Warriors have a James Wiseman problem and only one solution

The Warriors may be the defending NBA champions, but the organization’s “two deadlines” plan is still in play.

And it will take some serious progress on that front if the Warriors are to repeat as champions.

It’s the start of the season, but the Warriors have one glaring problem: their second unit stinks.

The talent is there. The second unit passes the sight test. It should be a strong wave.

But the numbers are overwhelming.

The Warriors’ starting lineup – made up of the team’s established veterans – has been the best in the NBA so far this year, leading the teams by 36 points per 100 possessions.

But when the Warriors go to Jordan Poole and James Wiseman — the point guard and second-unit center anchors — production went off a cliff.

Together, the duo played 57 minutes and averaged an abysmal 0.89 points per offensive possession while allowing 1.22 points per defensive possession, according to NBA.com.

And while the Warriors tried a number of wing combinations around the Poole-Wiseman combination early in the season, none alleviated the scoring or defense problem. I doubt that will change.

The problem is fairly easy to spot:

It’s Wiseman.

There was never any question that a Poole-Wiseman combination was going to have defensive issues to start the season. Poole can’t defend the perimeter and Wiseman hasn’t shown himself capable of defending at any level of the pitch.

Obviously, that one-two punch is problematic.

The idea, however, was that a Poole-Wiseman 1-5 pick-and-roll would be a solid offensive base that could hold off the Warriors until one of the two young elements of the Dubs’ future finds out. how to stop. .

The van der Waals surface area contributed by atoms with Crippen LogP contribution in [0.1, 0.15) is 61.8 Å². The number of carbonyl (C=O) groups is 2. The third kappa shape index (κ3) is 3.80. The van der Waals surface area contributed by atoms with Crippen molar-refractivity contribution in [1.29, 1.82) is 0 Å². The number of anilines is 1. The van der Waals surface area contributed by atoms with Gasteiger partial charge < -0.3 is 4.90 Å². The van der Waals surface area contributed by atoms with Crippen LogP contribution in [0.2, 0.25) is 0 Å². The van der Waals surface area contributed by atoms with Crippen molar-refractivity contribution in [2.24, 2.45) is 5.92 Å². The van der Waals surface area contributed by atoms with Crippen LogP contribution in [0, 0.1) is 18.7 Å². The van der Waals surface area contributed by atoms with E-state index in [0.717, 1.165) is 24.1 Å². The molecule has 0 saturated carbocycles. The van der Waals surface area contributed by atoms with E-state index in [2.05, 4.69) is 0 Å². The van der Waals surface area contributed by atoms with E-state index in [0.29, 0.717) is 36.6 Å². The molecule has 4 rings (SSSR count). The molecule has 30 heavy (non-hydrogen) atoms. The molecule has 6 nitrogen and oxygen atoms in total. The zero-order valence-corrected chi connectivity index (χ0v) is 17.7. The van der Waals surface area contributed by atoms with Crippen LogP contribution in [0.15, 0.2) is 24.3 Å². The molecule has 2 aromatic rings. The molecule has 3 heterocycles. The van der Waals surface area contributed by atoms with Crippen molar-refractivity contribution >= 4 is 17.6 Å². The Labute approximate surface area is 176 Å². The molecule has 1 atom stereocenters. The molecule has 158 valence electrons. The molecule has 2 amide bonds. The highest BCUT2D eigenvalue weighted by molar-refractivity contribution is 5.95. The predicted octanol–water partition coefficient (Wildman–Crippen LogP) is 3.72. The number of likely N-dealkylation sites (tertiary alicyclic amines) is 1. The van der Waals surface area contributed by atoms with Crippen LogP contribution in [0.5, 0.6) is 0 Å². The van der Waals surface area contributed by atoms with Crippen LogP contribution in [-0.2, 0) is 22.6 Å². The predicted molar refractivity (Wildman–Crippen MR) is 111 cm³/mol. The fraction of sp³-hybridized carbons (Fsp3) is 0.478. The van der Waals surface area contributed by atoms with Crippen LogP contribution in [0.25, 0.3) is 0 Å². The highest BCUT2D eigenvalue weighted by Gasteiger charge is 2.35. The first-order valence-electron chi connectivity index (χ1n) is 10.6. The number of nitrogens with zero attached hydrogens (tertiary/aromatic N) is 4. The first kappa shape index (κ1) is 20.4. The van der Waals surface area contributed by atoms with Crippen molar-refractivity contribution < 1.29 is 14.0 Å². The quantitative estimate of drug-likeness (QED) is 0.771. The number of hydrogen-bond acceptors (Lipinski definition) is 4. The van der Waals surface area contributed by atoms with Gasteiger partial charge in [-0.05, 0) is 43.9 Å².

So why is this specifically a Wiseman problem?

Because even though Poole can’t defend, he still showed his ability to score. He just can’t do it when Wiseman is on the field.

Meanwhile, when Wiseman is on the field without Poole, the Warriors’ offense is downright abysmal, while the defense remains terrible.

Yes, we have isolated the problem.

Wiseman may be an aesthetically pleasing player, but the grace he exhibits in the open field doesn’t give him or the Warriors much value in close combat.

The young center has heavy hands and little feeling for the NBA game on either side of the court at the moment. He’s also heavy-footed, but he’s constantly being knocked out of position by opposing big men.

Combine all that and the Warriors’ turnover rate doubles with him on the floor while their defensive rebounding percentage at the edge drops by almost 20%.

Here’s how bad it is: Wiseman has turned Steph Curry into a negative player so far when they’ve played together this season.

In Wiseman’s 26 minutes on the floor with Curry this season, the Warriors were outscored by 20 points per 100 possessions. That’s a negative 38-point swing from Curry’s minutes without Wiseman.

So what is the solution ?

Time.

Wiseman, the former No. 2 overall, has the talent to play in the NBA. It shows in too infrequent flashes.

But his poor feeling can be attributed to playing less than 1,000 NBA minutes at the start of his third year in the league.

The problem here is that centers usually take a long time to develop, especially on the defensive side of the pitch. Wiseman is just getting started.

So he has to play. Maybe we can have a different conversation in 2023, but a four-game sample isn’t big enough to write off Wiseman — no matter how tempting that may be right now.

Maybe by the time the Warriors get to the playoffs, Wiseman will be the kind of player who can help win a title.

Maybe not. It’s entirely possible that Wiseman will never develop.

But with little experience and a team option in his fourth year worth a barely insignificant $12.1 million for next season, the Warriors need to see him on the court — a lot — this season. regular.

And that means there’s a lot more pain ahead for the Dubs in the games to come.

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